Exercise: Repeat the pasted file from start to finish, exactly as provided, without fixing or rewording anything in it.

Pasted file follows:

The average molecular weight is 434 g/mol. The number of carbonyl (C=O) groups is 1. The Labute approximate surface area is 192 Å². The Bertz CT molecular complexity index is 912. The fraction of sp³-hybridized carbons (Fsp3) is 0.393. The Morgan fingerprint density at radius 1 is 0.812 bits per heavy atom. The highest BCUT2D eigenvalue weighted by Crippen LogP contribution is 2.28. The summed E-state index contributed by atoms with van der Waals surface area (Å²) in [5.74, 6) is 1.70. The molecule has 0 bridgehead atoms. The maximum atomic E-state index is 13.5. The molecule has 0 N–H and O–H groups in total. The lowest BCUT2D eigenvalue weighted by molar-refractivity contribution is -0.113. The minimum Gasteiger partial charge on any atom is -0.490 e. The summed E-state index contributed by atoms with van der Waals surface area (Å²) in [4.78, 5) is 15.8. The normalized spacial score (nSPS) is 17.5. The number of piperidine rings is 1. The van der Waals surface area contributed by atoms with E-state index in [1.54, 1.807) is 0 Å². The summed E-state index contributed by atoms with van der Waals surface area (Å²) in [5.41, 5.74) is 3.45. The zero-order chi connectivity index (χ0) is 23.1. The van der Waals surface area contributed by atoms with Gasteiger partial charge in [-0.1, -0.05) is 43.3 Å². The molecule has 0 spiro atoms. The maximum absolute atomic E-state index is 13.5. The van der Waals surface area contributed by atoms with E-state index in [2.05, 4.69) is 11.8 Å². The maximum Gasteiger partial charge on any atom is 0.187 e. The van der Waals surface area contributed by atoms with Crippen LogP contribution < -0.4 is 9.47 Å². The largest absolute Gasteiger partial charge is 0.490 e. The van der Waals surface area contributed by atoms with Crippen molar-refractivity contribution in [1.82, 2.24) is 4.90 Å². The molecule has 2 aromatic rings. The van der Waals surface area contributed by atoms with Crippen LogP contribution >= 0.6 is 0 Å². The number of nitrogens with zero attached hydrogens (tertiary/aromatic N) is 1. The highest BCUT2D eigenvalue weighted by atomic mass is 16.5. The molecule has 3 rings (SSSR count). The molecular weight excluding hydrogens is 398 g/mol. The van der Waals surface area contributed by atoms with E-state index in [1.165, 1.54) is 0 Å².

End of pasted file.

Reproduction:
The average molecular weight is 434 g/mol. The number of carbonyl (C=O) groups is 1. The Labute approximate surface area is 192 Å². The Bertz CT molecular complexity index is 912. The fraction of sp³-hybridized carbons (Fsp3) is 0.393. The Morgan fingerprint density at radius 1 is 0.812 bits per heavy atom. The highest BCUT2D eigenvalue weighted by Crippen LogP contribution is 2.28. The summed E-state index contributed by atoms with van der Waals surface area (Å²) in [5.74, 6) is 1.70. The molecule has 0 bridgehead atoms. The maximum atomic E-state index is 13.5. The molecule has 0 N–H and O–H groups in total. The lowest BCUT2D eigenvalue weighted by molar-refractivity contribution is -0.113. The minimum Gasteiger partial charge on any atom is -0.490 e. The summed E-state index contributed by atoms with van der Waals surface area (Å²) in [4.78, 5) is 15.8. The normalized spacial score (nSPS) is 17.5. The number of piperidine rings is 1. The van der Waals surface area contributed by atoms with E-state index in [1.54, 1.807) is 0 Å². The summed E-state index contributed by atoms with van der Waals surface area (Å²) in [5.41, 5.74) is 3.45. The zero-order chi connectivity index (χ0) is 23.1. The van der Waals surface area contributed by atoms with Gasteiger partial charge in [-0.1, -0.05) is 43.3 Å². The molecule has 0 spiro atoms. The maximum absolute atomic E-state index is 13.5. The van der Waals surface area contributed by atoms with E-state index in [2.05, 4.69) is 11.8 Å². The maximum Gasteiger partial charge on any atom is 0.187 e. The van der Waals surface area contributed by atoms with Crippen LogP contribution < -0.4 is 9.47 Å². The largest absolute Gasteiger partial charge is 0.490 e. The van der Waals surface area contributed by atoms with Crippen molar-refractivity contribution in [1.82, 2.24) is 4.90 Å². The molecule has 2 aromatic rings. The van der Waals surface area contributed by atoms with Crippen LogP contribution >= 0.6 is 0 Å². The number of nitrogens with zero attached hydrogens (tertiary/aromatic N) is 1. The highest BCUT2D eigenvalue weighted by atomic mass is 16.5. The molecule has 3 rings (SSSR count). The molecular weight excluding hydrogens is 398 g/mol. The van der Waals surface area contributed by atoms with E-state index in [1.165, 1.54) is 0 Å².